Due to it being required for the functioning of hundreds of enzyme systems, magnesium can therefore play a role in a very long list of ailments.14 In the video above, Dr. Carolyn Dean discusses magnesium deficiency and some of the effect it has on your health.
She also indicates that the serum magnesium test is not the right one — it’s highly regulated by the body so that’s why this project will be using the RBC (red blood cell) test to see how much magnesium is in the red blood cells.
For starters, magnesium plays a role in the creation of adenosine triphosphate (ATP), the energy currency of your body.15,16 Needless to say, without sufficient energy, cellular functions throughout your body will suffer, creating a cascade of dysfunction.
Magnesium also affects your mitochondrial function and health, as it’s required both for increasing the number of mitochondria in your cells and for increasing mitochondrial efficiency.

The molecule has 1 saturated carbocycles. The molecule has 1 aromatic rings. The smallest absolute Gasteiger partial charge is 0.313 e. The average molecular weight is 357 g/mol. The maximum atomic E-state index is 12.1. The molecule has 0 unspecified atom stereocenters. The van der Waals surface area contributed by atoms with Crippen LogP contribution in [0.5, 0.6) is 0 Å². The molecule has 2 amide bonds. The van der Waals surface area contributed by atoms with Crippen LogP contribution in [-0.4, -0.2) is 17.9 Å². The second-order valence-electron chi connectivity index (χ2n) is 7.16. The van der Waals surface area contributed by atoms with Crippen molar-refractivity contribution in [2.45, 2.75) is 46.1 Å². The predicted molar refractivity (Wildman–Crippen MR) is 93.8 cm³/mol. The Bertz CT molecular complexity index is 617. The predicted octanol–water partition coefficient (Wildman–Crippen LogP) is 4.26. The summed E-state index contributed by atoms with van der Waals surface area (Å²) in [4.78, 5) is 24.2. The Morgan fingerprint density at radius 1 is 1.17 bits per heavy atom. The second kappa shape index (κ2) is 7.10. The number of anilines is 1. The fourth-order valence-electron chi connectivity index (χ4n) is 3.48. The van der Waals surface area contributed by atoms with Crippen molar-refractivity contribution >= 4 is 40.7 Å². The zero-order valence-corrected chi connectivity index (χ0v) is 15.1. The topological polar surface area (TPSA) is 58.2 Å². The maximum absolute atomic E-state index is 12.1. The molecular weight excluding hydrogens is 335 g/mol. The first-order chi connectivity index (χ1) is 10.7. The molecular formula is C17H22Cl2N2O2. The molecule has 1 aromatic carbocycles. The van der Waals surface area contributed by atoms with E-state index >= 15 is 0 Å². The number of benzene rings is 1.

It’s also important for the metabolism of other nutrients, including calcium, potassium, zinc, phosphorous, iron, sodium, hydrochloric acid, acetylcholine and nitric oxide.17 Importantly, magnesium is required for the activation of both thiamine18 and vitamin D.19,20,21
In fact, magnesium deficiency has been shown to impede your ability to convert vitamin D from sun exposure and/or oral supplementation. As noted by Mohammed Razzaque, professor of pathology at Lake Erie College of Osteopathic Medicine in Pennsylvania, coauthor of a study published in The Journal of the American Osteopathic Association in March 2018:22